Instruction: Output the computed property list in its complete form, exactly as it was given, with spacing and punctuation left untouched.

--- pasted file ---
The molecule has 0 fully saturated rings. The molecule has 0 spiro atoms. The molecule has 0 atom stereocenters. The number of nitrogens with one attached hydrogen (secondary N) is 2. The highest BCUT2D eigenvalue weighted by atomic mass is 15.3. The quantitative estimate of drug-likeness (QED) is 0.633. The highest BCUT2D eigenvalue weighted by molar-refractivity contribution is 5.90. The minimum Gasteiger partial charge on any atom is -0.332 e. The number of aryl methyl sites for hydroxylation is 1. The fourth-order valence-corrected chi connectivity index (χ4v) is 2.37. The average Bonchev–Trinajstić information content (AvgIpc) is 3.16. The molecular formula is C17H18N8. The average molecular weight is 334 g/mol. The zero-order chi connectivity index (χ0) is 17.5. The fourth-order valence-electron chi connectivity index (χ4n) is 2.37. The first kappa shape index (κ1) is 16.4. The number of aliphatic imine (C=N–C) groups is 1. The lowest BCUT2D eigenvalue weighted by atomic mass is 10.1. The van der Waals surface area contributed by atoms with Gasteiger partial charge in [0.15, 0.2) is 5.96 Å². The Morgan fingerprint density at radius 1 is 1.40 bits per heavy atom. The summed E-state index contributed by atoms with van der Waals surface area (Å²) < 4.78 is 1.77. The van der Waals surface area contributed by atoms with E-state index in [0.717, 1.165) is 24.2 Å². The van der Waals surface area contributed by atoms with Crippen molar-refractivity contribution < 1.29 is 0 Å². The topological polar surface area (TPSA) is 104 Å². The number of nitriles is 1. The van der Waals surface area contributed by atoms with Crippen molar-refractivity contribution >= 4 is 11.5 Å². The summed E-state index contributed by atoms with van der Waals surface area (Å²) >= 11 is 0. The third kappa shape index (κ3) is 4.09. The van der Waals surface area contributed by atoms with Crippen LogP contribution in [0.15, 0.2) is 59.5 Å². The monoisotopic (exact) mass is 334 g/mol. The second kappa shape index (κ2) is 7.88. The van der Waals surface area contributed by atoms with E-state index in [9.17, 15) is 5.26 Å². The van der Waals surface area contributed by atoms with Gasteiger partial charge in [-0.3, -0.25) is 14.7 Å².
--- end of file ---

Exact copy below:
The molecule has 0 fully saturated rings. The molecule has 0 spiro atoms. The molecule has 0 atom stereocenters. The number of nitrogens with one attached hydrogen (secondary N) is 2. The highest BCUT2D eigenvalue weighted by atomic mass is 15.3. The quantitative estimate of drug-likeness (QED) is 0.633. The highest BCUT2D eigenvalue weighted by molar-refractivity contribution is 5.90. The minimum Gasteiger partial charge on any atom is -0.332 e. The number of aryl methyl sites for hydroxylation is 1. The fourth-order valence-corrected chi connectivity index (χ4v) is 2.37. The average Bonchev–Trinajstić information content (AvgIpc) is 3.16. The molecular formula is C17H18N8. The average molecular weight is 334 g/mol. The zero-order chi connectivity index (χ0) is 17.5. The fourth-order valence-electron chi connectivity index (χ4n) is 2.37. The first kappa shape index (κ1) is 16.4. The number of aliphatic imine (C=N–C) groups is 1. The lowest BCUT2D eigenvalue weighted by atomic mass is 10.1. The van der Waals surface area contributed by atoms with Gasteiger partial charge in [0.15, 0.2) is 5.96 Å². The Morgan fingerprint density at radius 1 is 1.40 bits per heavy atom. The summed E-state index contributed by atoms with van der Waals surface area (Å²) < 4.78 is 1.77. The van der Waals surface area contributed by atoms with E-state index in [0.717, 1.165) is 24.2 Å². The van der Waals surface area contributed by atoms with Crippen molar-refractivity contribution < 1.29 is 0 Å². The topological polar surface area (TPSA) is 104 Å². The number of nitriles is 1. The van der Waals surface area contributed by atoms with Crippen molar-refractivity contribution >= 4 is 11.5 Å². The summed E-state index contributed by atoms with van der Waals surface area (Å²) >= 11 is 0. The third kappa shape index (κ3) is 4.09. The van der Waals surface area contributed by atoms with Crippen LogP contribution in [0.15, 0.2) is 59.5 Å². The monoisotopic (exact) mass is 334 g/mol. The second kappa shape index (κ2) is 7.88. The van der Waals surface area contributed by atoms with E-state index in [9.17, 15) is 5.26 Å². The van der Waals surface area contributed by atoms with Gasteiger partial charge in [-0.3, -0.25) is 14.7 Å².